It's crowded in heaven tonight.

"Mourn" is out now. Listen on YoutubeSpotifyApple MusicSoundcloud.

When we come home, they'll name the streets after us.

For my grandpa John, that really was the case. 

Dylan Owen John Spear Way

If you ever want to see it in person, drive through Washingtonville, New York, stop at Betty's Country Kitchen, honk your horn at the blue CYO gym as you pass by...you'll see his street sign right on main street on Route 208. It all looks pretty similar to when I used to be a kid there, dressing up in wizard capes in my cousins' basement, immortalized somewhere on home video tapes that I may never see.

There have only been a few times in my life where I wrote a line without knowing what it means and then a few years later, it ended up becoming true. When we come home they'll name the streets after us became that way. But I didn't get lucky with that one, it's because of my grandfather's once-in-a-generation dedication to the community in which he lived.

He was king of his town, a town called Washingtonville. And nothing could stop him from moving about town, not even cancer.

When we got the news, we didn't know how long to expect him to be around. But he stayed, surprised us all, fought for a while. Fought from a hospital bed and fought from a homemade hospital bed. He was deeply religious, and he of all people didn't have to give his mortality a run for its money, but he was stubborn, ritualistic, not one for giving up. He was a lot to look up to. And he seemed to think his work here wasn't done yet.

That life work was made up of a lot of things. He ran our family's printing business, Spear Printing Co., and therefore printing is embedded in so many of my childhood memories. The smell of the print shop. The countless whistling, loud machines, the dusty stacks of different sized paper, the maze of rooms and wood wall paneling...the ringing phones. It's a smell and environment you don't forget, especially when you first experience it as a kid. Everyone in our family helped out at "the Shop" at one time or another. Printing was my grandpa's career but also a way he could give back. He printed my first ever business cards for me as an "artist" when I used to sketch the same four characters again and again in the fourth grade. It was magic to see my name on a business card alongside my drawings that birthday. Years later he would be there for me when I released my first music. He printed the cover of A Living Inverse, and then a year later printed the entire album booklet for How To Stay Young. He would measure things out with scientific precision, doing machine-like math of slicing measurements in his head, often talking out loud to himself...these moments in the print shop quite literally helped bring my music into reality.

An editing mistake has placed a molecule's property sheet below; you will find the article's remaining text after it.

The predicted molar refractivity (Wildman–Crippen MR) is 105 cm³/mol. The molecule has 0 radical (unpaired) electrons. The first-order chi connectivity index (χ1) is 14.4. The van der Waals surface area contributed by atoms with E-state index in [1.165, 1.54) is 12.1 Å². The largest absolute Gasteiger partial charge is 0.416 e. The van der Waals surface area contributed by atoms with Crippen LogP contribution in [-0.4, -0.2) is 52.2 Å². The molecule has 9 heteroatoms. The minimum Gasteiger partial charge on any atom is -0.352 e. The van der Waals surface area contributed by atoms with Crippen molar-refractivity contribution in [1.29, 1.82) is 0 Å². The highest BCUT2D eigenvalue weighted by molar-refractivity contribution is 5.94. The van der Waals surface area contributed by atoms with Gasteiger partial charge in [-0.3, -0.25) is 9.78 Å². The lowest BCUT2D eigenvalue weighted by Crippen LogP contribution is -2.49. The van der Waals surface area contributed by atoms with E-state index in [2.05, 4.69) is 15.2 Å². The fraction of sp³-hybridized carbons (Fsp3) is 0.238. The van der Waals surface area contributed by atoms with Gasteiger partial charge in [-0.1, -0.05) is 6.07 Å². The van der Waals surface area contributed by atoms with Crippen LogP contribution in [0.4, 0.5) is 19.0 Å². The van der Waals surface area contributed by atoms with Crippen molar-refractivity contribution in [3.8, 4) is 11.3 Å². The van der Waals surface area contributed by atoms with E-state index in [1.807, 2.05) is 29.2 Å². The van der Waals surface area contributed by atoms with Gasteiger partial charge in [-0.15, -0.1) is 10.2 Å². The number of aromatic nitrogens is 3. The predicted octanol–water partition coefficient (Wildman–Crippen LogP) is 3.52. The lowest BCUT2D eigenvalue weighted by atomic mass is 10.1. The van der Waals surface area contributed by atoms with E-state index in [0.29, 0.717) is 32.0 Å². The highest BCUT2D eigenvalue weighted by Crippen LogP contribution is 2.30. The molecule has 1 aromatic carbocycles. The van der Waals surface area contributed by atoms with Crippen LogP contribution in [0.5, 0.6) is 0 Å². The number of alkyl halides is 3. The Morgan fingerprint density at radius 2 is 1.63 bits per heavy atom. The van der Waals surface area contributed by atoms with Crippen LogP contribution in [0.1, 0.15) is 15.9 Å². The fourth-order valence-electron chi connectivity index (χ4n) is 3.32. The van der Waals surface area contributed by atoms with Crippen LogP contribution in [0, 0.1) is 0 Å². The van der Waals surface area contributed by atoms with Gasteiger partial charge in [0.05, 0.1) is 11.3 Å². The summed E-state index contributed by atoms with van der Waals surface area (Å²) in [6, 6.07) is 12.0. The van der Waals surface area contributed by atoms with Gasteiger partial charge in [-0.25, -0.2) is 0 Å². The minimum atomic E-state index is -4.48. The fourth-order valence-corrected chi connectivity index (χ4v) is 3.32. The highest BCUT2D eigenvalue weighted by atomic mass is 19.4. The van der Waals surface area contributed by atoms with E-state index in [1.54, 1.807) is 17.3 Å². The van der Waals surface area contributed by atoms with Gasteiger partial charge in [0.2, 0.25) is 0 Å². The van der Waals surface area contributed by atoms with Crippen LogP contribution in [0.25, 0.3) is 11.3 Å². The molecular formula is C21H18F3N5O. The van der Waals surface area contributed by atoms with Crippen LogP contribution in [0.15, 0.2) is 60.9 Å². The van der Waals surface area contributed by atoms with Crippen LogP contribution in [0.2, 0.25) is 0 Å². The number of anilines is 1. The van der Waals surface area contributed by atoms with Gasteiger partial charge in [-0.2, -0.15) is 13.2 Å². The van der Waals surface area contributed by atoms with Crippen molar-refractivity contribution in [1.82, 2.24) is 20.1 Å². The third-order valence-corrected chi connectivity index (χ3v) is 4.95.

His work also included being the founder and director of the local CYO basketball program where he provided so many kids with the means to play basketball, serving as editor and publisher of the Orange County newspaper, coaching basketball and traveling with his teams until his last moments, and attending daily Mass as an altar server at the local church, all while contributing to the town planning board as a fifty-year member...plus a whole lot more.

John Spear by Dominick Fiorille

But there's a way the world sees John Spear, and then there's a way that I see my grandpa.

When I was living at home and when my grandpa was sick, I was going through a lot that I wasn't aware of at the time. Eighteen days after There's More To Life came out, my grandpa passed.

It rained so hard afterward that it seemed to suggest heaven was opening up to welcome a new member, and shaking up the clouds by doing so. Or maybe, the weather was simply mourning with us. Either way it was fitting, our family spirit was somber, but there was also a lot of work to do. Writing the perfect eulogy with my uncle, planning the luncheon for after the funeral mass, making sure the wake would be able to fit everyone who would come (no joke, thousands of people) to memorialize John. I shook almost all of their hands. So many of them had no idea who I was, and probably never will, and though they had brilliant and heartwarming memories of John, they didn't have memories of him as a grandparent.

I often feel like we don't give ourselves time to mourn.